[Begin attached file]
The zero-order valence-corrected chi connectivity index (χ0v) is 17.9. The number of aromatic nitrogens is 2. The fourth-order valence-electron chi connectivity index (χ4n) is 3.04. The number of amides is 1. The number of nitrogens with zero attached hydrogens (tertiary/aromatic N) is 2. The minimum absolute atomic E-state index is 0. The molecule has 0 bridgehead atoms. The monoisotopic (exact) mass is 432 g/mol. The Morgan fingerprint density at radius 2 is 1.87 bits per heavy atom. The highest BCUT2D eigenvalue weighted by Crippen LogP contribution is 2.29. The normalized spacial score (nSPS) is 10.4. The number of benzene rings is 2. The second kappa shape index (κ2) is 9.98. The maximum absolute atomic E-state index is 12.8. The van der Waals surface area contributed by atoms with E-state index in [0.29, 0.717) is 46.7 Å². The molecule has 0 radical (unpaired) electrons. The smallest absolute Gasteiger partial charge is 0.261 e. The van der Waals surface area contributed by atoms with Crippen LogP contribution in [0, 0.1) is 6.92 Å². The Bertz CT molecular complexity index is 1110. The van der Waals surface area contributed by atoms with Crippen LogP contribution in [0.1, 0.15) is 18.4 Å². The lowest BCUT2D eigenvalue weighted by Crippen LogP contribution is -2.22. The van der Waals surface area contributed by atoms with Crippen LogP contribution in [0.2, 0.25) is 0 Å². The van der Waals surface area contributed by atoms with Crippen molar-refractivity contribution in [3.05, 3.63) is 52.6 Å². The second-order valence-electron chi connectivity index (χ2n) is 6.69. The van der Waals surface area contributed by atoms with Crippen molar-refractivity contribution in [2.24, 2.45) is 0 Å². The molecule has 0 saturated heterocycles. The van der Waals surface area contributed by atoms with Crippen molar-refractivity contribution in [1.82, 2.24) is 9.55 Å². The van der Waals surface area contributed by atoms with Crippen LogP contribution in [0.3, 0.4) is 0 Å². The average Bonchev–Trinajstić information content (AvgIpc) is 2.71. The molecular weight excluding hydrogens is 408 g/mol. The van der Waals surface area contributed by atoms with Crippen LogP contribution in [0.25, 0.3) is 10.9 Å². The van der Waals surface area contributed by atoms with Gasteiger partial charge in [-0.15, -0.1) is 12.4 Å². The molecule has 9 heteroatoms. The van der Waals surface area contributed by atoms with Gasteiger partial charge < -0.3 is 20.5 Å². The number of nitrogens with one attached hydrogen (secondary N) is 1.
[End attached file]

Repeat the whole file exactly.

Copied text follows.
The zero-order valence-corrected chi connectivity index (χ0v) is 17.9. The number of aromatic nitrogens is 2. The fourth-order valence-electron chi connectivity index (χ4n) is 3.04. The number of amides is 1. The number of nitrogens with zero attached hydrogens (tertiary/aromatic N) is 2. The minimum absolute atomic E-state index is 0. The molecule has 0 bridgehead atoms. The monoisotopic (exact) mass is 432 g/mol. The Morgan fingerprint density at radius 2 is 1.87 bits per heavy atom. The highest BCUT2D eigenvalue weighted by Crippen LogP contribution is 2.29. The normalized spacial score (nSPS) is 10.4. The number of benzene rings is 2. The second kappa shape index (κ2) is 9.98. The maximum absolute atomic E-state index is 12.8. The van der Waals surface area contributed by atoms with E-state index in [0.29, 0.717) is 46.7 Å². The molecule has 0 radical (unpaired) electrons. The smallest absolute Gasteiger partial charge is 0.261 e. The van der Waals surface area contributed by atoms with Crippen LogP contribution in [0, 0.1) is 6.92 Å². The Bertz CT molecular complexity index is 1110. The van der Waals surface area contributed by atoms with Crippen LogP contribution in [0.1, 0.15) is 18.4 Å². The lowest BCUT2D eigenvalue weighted by Crippen LogP contribution is -2.22. The van der Waals surface area contributed by atoms with Crippen LogP contribution in [0.2, 0.25) is 0 Å². The van der Waals surface area contributed by atoms with Crippen molar-refractivity contribution in [3.05, 3.63) is 52.6 Å². The second-order valence-electron chi connectivity index (χ2n) is 6.69. The van der Waals surface area contributed by atoms with Crippen molar-refractivity contribution in [2.24, 2.45) is 0 Å². The molecule has 0 saturated heterocycles. The van der Waals surface area contributed by atoms with Crippen molar-refractivity contribution in [1.82, 2.24) is 9.55 Å². The van der Waals surface area contributed by atoms with Crippen LogP contribution in [0.3, 0.4) is 0 Å². The average Bonchev–Trinajstić information content (AvgIpc) is 2.71. The molecular weight excluding hydrogens is 408 g/mol. The van der Waals surface area contributed by atoms with Crippen LogP contribution in [0.25, 0.3) is 10.9 Å². The van der Waals surface area contributed by atoms with Gasteiger partial charge in [-0.15, -0.1) is 12.4 Å². The molecule has 9 heteroatoms. The van der Waals surface area contributed by atoms with Gasteiger partial charge < -0.3 is 20.5 Å². The number of nitrogens with one attached hydrogen (secondary N) is 1.